Human Rights Groups Call on Supreme Court to Revoke Anti-Boycott Law

HCJ 2072/12, The Coalition of Women for Peace, et al v. The Minister of Finance, et al.

(Haifa and Jerusalem) On 11 March 2012, Adalah and the Association for Civil Rights in Israel (ACRI) submitted a petition to the Israeli Supreme Court seeking cancellation of the "Boycott Law," which imposes sanctions on any individual or entity who calls for an economic boycott of the settlements or of Israel. The Knesset passed the Boycott Law in July 2011, in the wake of the decision of several prominent Israeli artists not to appear or perform in settlements in the West Bank as an act of protest against the Occupation.

The petition was filed on behalf of eight civil society organizations, including five leading human rights organizations in Israel – Adalah; ACRI; the Public Committee Against Torture in Israel; HaMoked - Center for the Defence of the Individual; and Yesh Din. In addition, petitioners include three organizations that promote an economic boycott as a means to end the Occupation: the Coalition of Women for Peace, a women's rights organization that runs a special project under the name "Who Profits from the Occupation?" and collects financial information on Israeli and international companies that benefit economically from the Occupation of the Palestinian territory and the Syrian Golan Heights; the High Follow-up Committee for Arab Citizens in Israel, which openly calls for a boycott of Israeli settlement products; and the Jerusalem Legal Aid and Human Rights Center, which believes that calling on the people of East Jerusalem to boycott Israel constitutes peaceful resistance to the Occupation.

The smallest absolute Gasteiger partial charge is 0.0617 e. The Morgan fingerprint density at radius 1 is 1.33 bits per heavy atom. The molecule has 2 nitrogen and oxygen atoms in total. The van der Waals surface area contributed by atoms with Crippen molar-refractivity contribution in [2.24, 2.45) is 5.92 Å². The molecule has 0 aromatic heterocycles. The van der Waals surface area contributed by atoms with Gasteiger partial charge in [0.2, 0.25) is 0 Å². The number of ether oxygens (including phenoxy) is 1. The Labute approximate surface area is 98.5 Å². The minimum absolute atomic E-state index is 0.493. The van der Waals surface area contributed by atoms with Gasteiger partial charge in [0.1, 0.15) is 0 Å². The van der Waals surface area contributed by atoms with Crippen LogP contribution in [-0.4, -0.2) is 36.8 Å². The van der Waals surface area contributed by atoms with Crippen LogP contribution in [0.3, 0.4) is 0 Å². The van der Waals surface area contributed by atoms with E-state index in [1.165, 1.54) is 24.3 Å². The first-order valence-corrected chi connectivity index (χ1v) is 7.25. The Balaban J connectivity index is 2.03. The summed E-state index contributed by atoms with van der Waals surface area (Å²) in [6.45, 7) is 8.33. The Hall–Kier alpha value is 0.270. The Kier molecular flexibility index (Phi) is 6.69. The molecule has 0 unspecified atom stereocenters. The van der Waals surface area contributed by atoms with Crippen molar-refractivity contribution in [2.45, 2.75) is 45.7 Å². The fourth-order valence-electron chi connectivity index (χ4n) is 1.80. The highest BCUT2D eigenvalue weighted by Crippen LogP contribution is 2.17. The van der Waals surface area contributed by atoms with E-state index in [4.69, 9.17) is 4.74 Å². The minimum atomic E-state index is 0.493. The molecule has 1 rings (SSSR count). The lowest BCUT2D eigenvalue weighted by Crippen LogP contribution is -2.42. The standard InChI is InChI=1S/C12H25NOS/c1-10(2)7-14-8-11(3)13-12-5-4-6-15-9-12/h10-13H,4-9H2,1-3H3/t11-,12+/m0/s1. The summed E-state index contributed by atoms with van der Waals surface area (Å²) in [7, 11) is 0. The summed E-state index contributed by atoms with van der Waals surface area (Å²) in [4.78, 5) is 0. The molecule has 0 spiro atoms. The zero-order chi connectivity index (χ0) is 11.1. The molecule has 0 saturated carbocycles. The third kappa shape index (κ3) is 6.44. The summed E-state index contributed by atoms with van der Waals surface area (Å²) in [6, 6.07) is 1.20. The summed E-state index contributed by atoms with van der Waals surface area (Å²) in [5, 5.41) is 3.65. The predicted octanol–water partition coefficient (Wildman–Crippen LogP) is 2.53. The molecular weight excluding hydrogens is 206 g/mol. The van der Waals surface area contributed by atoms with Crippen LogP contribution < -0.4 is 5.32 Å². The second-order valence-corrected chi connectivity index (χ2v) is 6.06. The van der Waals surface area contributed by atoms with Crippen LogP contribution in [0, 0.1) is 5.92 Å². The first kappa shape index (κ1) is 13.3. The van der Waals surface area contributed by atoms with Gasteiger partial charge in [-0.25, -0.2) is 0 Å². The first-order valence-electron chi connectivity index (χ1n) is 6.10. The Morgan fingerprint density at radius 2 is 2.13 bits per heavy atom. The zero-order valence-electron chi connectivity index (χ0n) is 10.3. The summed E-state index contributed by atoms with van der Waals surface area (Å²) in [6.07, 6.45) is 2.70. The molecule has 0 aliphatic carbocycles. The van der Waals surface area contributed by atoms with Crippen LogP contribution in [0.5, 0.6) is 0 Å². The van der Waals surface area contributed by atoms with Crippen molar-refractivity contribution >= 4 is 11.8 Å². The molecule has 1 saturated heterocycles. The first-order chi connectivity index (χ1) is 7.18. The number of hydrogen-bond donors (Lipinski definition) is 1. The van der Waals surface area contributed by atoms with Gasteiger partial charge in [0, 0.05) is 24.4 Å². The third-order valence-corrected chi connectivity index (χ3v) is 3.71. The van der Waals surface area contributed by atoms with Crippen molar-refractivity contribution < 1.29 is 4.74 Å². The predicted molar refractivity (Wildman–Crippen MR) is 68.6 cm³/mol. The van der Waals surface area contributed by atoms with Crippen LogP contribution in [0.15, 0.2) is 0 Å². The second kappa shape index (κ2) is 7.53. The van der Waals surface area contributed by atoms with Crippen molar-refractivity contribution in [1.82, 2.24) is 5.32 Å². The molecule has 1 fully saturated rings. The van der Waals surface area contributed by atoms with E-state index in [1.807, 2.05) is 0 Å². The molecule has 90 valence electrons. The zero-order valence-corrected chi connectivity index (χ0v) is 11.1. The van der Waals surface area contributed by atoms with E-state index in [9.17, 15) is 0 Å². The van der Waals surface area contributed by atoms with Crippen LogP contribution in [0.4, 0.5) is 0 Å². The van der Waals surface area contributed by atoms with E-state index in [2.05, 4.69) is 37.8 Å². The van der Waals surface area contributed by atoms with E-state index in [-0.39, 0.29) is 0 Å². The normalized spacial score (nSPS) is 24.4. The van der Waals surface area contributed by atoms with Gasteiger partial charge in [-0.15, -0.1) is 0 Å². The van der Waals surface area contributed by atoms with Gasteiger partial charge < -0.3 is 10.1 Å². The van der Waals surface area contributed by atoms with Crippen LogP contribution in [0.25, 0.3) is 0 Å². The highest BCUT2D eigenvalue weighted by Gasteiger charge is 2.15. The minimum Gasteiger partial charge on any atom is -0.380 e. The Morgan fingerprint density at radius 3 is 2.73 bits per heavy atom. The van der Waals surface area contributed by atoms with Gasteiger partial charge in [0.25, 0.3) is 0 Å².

In the petition, Adalah attorneys Hassan Jabareen and Sawsan Zaher, and ACRI Legal Advisor Dan Yakir argued that the law imposes a "price tag" on legitimate political expression, and thus, undermines public debate on the most controversial issues in Israeli society. The law violates the constitutional rights of freedom of expression, dignity and equality. The petitioners argue that the law, due to the severe sanctions imposed, has created a "chilling effect" that deters all those wishing to express a political stance by calling for a boycott.

The Boycott Law allows claimants injured by a boycott to seek to recover damages through tort lawsuits from those who called for it. The law also empowers the Minister of Finance to impose severe economic sanctions on Israeli individuals and groups and institutions that receive any state support if they call for a boycott or agree to participate.

Both the law itself and its impact on constitutional rights have been sharply criticized by civil society organizations in Israel, the European Union, the United States government, and international human rights organizations. The Knesset's legal adviser also expressed his strong stance against the law, stating that it constitutes "injury to heart of free political expression in Israel."

Case citation: HCJ 2072/12, The Coalition of Women for Peace, et al v. The Minister of Finance, et al.

Court Decision


For more information, see:
Adalah Press Release, "Israeli human rights groups: The anti-boycott law harms freedom of expression and targets nonviolent political opposition to the Occupation," 21 July 2011

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